Witt, 42, is accused of being high on a mix of prescribed and nonprescribed medications when she crossed the center line and drove head-on into Stone, killing her instantly.
Witt was arrested after allegedly displaying numerous signs of impairment. One of these was “odd behaviors” observed by the arresting officer, including stopping midsentence to stare overhead at a passing raven.
Eleven substances were found in a sample of her urine taken hours after the collision.
She had prescriptions for five of them, for lower back pain and anxiety and depression — Norco (hydrocodone), Klonopin, Soma, Wellbutrin and Paxil.
She did not have prescriptions for four — Xanax, Tramadol, Elavil and Flexeril.
According to medical testimony, the two remaining compounds detected in Witt’s urine are likely byproducts of other medications.
The state presented veterinary records into evidence showing Witt had recently received a Xanax prescription for her 4-year-old German shepherd, Lola.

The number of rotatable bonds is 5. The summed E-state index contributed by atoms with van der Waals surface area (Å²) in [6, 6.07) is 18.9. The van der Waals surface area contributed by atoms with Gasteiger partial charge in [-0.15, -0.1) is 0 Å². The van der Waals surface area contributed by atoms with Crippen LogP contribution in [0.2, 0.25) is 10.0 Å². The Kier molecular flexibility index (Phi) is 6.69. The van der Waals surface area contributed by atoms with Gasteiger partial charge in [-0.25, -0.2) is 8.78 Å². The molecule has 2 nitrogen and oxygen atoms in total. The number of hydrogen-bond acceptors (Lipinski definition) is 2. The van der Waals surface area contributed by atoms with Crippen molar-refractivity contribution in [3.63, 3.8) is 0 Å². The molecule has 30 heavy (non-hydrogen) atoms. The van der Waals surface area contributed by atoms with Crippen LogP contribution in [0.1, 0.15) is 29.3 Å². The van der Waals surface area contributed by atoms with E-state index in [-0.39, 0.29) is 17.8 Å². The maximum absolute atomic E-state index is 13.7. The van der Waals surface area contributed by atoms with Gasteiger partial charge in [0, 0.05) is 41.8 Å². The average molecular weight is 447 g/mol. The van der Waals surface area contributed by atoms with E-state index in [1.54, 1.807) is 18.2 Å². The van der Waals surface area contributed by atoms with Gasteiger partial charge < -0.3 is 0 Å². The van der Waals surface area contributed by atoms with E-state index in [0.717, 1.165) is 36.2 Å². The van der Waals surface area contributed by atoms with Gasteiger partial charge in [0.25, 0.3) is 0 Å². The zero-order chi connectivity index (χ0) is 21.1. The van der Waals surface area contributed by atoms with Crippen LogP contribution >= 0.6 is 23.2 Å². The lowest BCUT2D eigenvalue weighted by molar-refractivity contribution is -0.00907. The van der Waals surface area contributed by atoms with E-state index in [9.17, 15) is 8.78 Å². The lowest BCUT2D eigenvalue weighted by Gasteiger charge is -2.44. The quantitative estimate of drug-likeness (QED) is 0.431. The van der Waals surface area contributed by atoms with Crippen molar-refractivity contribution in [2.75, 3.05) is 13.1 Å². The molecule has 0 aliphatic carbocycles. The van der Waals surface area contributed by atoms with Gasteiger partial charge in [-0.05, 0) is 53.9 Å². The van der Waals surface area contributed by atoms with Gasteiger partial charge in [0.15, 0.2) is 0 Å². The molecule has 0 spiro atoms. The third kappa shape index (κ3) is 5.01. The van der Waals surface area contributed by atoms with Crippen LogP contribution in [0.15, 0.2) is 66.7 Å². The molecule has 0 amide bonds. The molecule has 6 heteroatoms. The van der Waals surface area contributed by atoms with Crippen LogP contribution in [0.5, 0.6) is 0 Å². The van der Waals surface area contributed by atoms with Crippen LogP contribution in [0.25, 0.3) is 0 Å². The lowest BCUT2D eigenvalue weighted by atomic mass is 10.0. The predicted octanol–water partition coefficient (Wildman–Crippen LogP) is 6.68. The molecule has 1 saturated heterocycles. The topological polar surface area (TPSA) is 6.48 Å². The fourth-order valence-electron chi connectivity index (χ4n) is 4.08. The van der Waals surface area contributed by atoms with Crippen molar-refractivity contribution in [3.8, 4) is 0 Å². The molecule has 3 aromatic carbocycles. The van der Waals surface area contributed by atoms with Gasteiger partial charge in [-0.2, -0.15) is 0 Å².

The state has a high bar to clear to prove Witt acted with “extreme indifference” to earn a conviction for first-degree manslaughter. It could mean a difference of nearly a decade behind bars, as the maximum prison penalty for first-degree manslaughter is 10 years.
Judge A. Michael Adler could opt to convict Witt for a lesser charge, specifically second-degree manslaughter or criminally negligent homicide. The low end of a prison term for criminally negligent homicide is about two years.